• That’s like comparing a nice bag of fresh apples with salmonella-infected peanuts.

    I’ve had good experiences with the AAA. Now open up your credit card agreement and see if they use AAA.

    Betcha it says National Arbitration Forum (“NAF”) — a whole different bag of beans, one that viciously roots out anyone who rules in favor of consumers. See (and the links it has):


    Moreover, lots of companies (particularly franchisers) reserve the right to choose whoever they want as arbitrator (as opposed to the impartial arbitrators offered by the AAA), which guarantees you’ll lose when you sue them, see my recent post:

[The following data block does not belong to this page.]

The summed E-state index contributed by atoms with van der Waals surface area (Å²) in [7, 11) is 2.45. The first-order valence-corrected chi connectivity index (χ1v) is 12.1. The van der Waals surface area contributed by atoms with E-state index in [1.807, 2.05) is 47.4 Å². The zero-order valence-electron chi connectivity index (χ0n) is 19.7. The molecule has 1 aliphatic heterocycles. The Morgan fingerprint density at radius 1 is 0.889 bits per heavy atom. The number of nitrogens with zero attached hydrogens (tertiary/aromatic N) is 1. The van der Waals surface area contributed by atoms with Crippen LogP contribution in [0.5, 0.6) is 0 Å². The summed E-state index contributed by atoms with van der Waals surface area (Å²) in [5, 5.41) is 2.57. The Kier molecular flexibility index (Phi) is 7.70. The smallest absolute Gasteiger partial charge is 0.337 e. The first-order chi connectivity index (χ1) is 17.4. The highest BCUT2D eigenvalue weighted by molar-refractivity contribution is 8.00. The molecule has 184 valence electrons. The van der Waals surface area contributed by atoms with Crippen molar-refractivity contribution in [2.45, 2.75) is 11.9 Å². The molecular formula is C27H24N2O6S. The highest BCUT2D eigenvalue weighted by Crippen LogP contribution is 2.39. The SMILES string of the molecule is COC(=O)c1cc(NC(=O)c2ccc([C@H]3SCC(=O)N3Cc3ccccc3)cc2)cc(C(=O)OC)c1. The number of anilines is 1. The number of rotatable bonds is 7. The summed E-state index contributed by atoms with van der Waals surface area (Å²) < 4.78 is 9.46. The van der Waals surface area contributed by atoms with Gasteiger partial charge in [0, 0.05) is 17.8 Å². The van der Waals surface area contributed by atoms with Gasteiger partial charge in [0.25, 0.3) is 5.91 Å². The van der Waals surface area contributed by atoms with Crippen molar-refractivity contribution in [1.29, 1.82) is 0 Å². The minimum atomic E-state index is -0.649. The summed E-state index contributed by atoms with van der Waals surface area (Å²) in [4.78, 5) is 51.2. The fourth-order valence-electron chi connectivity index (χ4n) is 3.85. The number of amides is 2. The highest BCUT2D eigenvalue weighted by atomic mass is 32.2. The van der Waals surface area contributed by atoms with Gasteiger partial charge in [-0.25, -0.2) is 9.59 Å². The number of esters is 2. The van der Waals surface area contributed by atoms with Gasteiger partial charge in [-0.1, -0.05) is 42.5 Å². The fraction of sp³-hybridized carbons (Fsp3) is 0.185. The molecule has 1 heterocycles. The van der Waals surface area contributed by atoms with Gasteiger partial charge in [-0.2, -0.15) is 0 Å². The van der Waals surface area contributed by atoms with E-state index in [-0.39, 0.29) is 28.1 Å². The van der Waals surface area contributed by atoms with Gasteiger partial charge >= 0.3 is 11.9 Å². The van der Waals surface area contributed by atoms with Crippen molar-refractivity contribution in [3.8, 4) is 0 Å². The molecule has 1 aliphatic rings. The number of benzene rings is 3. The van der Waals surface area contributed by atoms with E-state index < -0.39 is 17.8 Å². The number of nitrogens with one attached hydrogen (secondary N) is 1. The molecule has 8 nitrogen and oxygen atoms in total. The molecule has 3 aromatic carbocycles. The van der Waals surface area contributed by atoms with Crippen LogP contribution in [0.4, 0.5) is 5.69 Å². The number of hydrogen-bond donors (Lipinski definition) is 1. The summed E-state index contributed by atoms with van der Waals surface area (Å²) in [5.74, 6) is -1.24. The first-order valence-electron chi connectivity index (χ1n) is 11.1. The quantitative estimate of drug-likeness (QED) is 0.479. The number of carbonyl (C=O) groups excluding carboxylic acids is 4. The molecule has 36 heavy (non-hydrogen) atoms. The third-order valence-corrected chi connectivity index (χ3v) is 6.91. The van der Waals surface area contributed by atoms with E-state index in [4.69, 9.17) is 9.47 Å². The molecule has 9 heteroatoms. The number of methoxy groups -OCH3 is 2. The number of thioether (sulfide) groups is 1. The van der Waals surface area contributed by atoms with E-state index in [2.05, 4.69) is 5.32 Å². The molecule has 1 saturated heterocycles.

Arbitration isn’t a right, it’s enabled by statute. Congress should investigate and regulate the arbitration associates and should flat-out ban these “I get to choose the arbitrator” clauses.

  • If Elisabeth Warren is against arbitration clauses, then they must be pretty good.

  • […] Today I testified before the Senate Republican Conference about the effect on the economy of excessive litigation. A podcast is available on-line and, for the insomniacs among you, the hearing will be broadcast on C-SPAN tonight at 10:56 PM Eastern and again at 2:09 AM Eastern. Also testifying was Life Without Lawyers author Philip Howard; Crystal Chodes, who lost her job because of the expense of a meritless ADA filing mill suit; Texas doctor David Teuscher; and arbitration expert and University of Kansas law professor Christopher Drahozal. […]

  • As Professor Sarah Cole and I found out when analyzing the underlying data, the Public Citizen report on NAF had remarkable swaths of fiction.